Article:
The tools generated in these studies will allow the analysis in your biology classes of a wide range of phenomena, both in studying the sensory capabilities of animals -- for example, sound detection in hearing animals and sonar in bats and dolphins -- and in understanding the wide variety of modern probes that use waves to probe biological systems -- ultrasound, MRI, x-rays, and many more.

 

So what's a "wave"? Talking terminology

An issue that sometimes causes confusion in the discussion of wave theory is the basic question of how we use our terms.  What's a "wave"? Sometimes, in common speech we mean a single motion or change of something as a function of time; the wave of a hand, an ocean wave approaching the beach. Other times we use it to indicate something happening repeatedly; a sinusoidal wave continually oscillating many times, like sound or light. Here, we will use the term as follows:

 

A wave is any change in a variable that depends on both position and time where the space and time changes are correlated.

 

We are this general because some of the waves we will be talking about -- in particular electromagnetic waves -- are not actually describing the motion of anything; just the change of the values of the electric and magnetic fields as a function of position and time. So this includes a single pulse and multiple oscillations. We will use the specific terms

 

  • a wave pulse is a localized variation in the value of some variable in space that propagates (moves through space) in time;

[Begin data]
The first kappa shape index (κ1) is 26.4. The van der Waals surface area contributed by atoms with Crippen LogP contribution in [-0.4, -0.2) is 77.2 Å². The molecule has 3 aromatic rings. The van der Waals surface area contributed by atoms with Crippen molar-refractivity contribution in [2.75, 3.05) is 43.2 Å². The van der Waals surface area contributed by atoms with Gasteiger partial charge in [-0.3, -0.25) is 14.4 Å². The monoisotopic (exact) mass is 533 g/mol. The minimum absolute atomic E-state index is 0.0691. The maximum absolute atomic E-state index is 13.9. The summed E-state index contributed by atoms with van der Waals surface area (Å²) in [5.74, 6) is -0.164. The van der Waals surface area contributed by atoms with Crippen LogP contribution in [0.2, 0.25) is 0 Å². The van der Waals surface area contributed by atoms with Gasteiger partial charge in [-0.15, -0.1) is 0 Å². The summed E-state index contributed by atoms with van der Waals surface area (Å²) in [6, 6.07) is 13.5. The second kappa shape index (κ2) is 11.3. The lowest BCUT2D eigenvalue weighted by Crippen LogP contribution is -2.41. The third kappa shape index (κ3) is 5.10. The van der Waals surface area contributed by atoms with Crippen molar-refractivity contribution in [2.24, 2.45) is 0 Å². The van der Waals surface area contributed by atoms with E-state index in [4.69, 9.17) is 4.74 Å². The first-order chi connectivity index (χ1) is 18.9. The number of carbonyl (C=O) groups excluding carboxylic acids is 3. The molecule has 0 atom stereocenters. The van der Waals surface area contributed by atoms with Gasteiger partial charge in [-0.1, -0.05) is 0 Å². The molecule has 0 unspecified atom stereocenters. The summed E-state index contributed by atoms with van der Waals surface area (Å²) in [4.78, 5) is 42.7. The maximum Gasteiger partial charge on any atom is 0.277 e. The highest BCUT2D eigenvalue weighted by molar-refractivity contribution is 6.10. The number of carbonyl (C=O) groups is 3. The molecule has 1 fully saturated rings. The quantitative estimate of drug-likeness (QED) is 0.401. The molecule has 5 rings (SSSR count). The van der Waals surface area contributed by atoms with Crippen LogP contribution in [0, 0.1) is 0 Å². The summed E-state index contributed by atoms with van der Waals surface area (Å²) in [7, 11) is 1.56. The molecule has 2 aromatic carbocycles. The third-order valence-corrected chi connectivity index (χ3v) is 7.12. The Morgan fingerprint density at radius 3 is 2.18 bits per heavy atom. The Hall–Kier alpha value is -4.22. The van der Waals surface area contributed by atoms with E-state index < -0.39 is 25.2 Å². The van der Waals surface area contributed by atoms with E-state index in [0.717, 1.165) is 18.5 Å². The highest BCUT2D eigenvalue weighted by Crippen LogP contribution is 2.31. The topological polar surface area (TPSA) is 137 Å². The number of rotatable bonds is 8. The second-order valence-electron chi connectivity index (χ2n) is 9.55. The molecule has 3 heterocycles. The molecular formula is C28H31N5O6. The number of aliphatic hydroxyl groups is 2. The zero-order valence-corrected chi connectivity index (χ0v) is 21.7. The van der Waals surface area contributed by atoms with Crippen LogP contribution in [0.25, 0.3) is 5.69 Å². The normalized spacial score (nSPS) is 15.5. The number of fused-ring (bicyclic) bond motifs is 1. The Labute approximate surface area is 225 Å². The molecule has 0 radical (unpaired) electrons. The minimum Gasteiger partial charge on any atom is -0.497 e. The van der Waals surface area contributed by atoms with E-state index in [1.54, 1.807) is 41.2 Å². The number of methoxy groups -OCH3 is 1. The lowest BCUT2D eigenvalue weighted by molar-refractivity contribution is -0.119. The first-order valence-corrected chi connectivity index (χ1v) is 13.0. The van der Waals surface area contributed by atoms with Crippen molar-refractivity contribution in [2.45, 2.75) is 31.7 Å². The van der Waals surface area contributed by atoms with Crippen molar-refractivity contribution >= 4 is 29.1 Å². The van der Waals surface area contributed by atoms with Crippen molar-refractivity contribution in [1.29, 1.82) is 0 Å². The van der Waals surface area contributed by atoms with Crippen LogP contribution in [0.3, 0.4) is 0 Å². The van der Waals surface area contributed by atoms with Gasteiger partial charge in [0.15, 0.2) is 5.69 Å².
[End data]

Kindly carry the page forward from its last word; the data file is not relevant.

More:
• a sinusoidal wave is an extended variation in the value of some variable in space that propagates in time that typically looks like a sine or cosine curve at any instant.

 

So, "wave" is the general term including both a "wave pulse" and a "sinusoidal wave". We'll use the latter terms when we want to specify which we mean. Note it is the variation in the variable (displacement, E field, etc.) that moves when we talk about a wave -- not  objects.

 

[Technical comment: It seems funny to pick a particular shape like sines and cosines as a special case. But these turn out to be particularly important -- and common. They allow us to define the concepts of wavelength and frequency. Any pulse or shape can be made up of combinations of them. Analyzing the different sinusoidal components of a signal is called spectral analysis and is what lies behind a large variety of powerful tools.]

 

Joe Redish 3/11/12